2005 Malibu Maxx with P0171 and P0174 runaround



I have been tormented by this car, a 2005 Chevrolet Malibu Maxx with 200,000 miles and it’s P0171 and P0174 problems for over 6 months. In this time it has been in the shop multiple times and it still throws the errors. I have seen code P0507 once… But only once… These are the only codes it throws.

Please note that other than a slightly rough idle at 7-800 rpm and and an annoying jingle from the muffler at 1500 rpm the car runs perfectly.
At least it does until it throws the “Too lean” error codes and dies at the side of the road. Then once the codes are cleared it works perfectly until the next time. Which can be as little as 2 miles in stop and go traffic or 2 hours on the freeway.

This all started when idiot me put bad gas in the car. I eventually worked it through, changed out the plugs and wire set and ran a few cans of Sea Foam and fuel dryer through the car in several tanks of gas. However since then I have had this reoccurring problem of the error codes.
Chevrolet’s notorious 3 bings and “ENG PWR REDUCE” and basically your car turns into a paperweight until the codes are cleared.

Since then I have replaced the throttle body, Mass Air Flow sensor, confirmed the air filter is very clean AND purchased my own wireless OBD II diagnostic tool so I don’t get stuck at the side of the road any more… But the problem is still happening.

My mechanic has examined the engine and says there are no vacuum leaks in the engine and it appears to be sound. He says that he cannot find anything obviously wrong with it to fix and to drive it until it throws an error we CAN fix…

Thus I am driving it around running scans using the OBD II scan tool… Which, thank the lord, is reporting something! WHAT DO THEY MEAN!!! HELP!!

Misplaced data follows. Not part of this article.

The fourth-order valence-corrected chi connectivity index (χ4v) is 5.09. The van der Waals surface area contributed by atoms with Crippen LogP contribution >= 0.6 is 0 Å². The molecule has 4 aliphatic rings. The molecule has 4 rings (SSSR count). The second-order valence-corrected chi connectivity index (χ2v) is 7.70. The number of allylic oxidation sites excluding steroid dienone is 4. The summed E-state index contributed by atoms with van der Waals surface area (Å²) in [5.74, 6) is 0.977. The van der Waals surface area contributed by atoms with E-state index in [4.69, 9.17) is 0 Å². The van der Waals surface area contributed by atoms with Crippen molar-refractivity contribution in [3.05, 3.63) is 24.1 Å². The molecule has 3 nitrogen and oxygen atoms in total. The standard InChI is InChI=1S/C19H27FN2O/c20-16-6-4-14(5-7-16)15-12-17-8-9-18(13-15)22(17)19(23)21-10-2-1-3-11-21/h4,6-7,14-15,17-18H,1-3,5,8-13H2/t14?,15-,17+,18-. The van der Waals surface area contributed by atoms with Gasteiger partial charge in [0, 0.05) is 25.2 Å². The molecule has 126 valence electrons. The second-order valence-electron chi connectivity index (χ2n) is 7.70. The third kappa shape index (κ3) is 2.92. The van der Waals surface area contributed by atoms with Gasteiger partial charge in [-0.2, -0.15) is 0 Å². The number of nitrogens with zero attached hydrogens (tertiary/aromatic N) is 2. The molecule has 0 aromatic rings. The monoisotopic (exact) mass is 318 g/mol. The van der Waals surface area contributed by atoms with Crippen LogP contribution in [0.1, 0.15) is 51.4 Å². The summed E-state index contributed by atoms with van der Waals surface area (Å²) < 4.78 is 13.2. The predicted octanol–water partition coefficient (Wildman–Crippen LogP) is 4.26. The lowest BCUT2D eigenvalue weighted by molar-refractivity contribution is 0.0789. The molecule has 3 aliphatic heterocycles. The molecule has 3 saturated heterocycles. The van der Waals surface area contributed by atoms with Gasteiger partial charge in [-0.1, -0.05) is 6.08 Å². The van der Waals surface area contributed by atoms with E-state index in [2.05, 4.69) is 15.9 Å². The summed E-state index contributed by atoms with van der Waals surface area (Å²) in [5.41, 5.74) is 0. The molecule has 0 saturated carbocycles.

I have a guess that they might indicate a stuck open EGR valve? Maby? But what do I know… I studied computers not cars…

thanks for any help or suggestions!!
Sean in Cincinnati

All test not listed passed or were incomplete.
I have checked all fuses and none are blown.

MID:$21 TID:$01
Rich to Lean sensor threshold voltage(constant) - Catalyst Monitor Bank 1
Max: 41,243mHz Min: 20,512mHz
Test result value: 288mHz

MID:$21 TID:$03
Low sensor Voltage for switch time calculation - Catalyst Monitor Bank 1
Max: 41,245mHz Min: 4,128mHz
Test result value: 800mHz

MID:$31 TID:$5f

  • EGR Monitor Bank 1
    Max: 40,973 Min: 26,816
    Test result value: 14,080

MID:$41 TID:$1b

  • O2 Heater Monitor Bank 1 - Sensor 1
    Max: 41,113 Min: 20,528
    Test result value: 6,976

MID:$50 TID:$03
Low sensor Voltage for switch time calculation - O2 Heater Monitor Bank 4 - Sensor 4
Max: 45,072 Min: 6,162
Test result value: 65,520

MID:$91 TID:$5f

Max: 40,968 Min: 26,816
Test result value: 14,080

MID:$a1 TID:$01
Rich to Lean sensor threshold voltage(constant) - Misfire Monitor General Data
Max: 41,243 Min: 20,512
Test result value: 416

MID:$a1 TID:$03
Low sensor Voltage for switch time calculation - Misfire Monitor General Data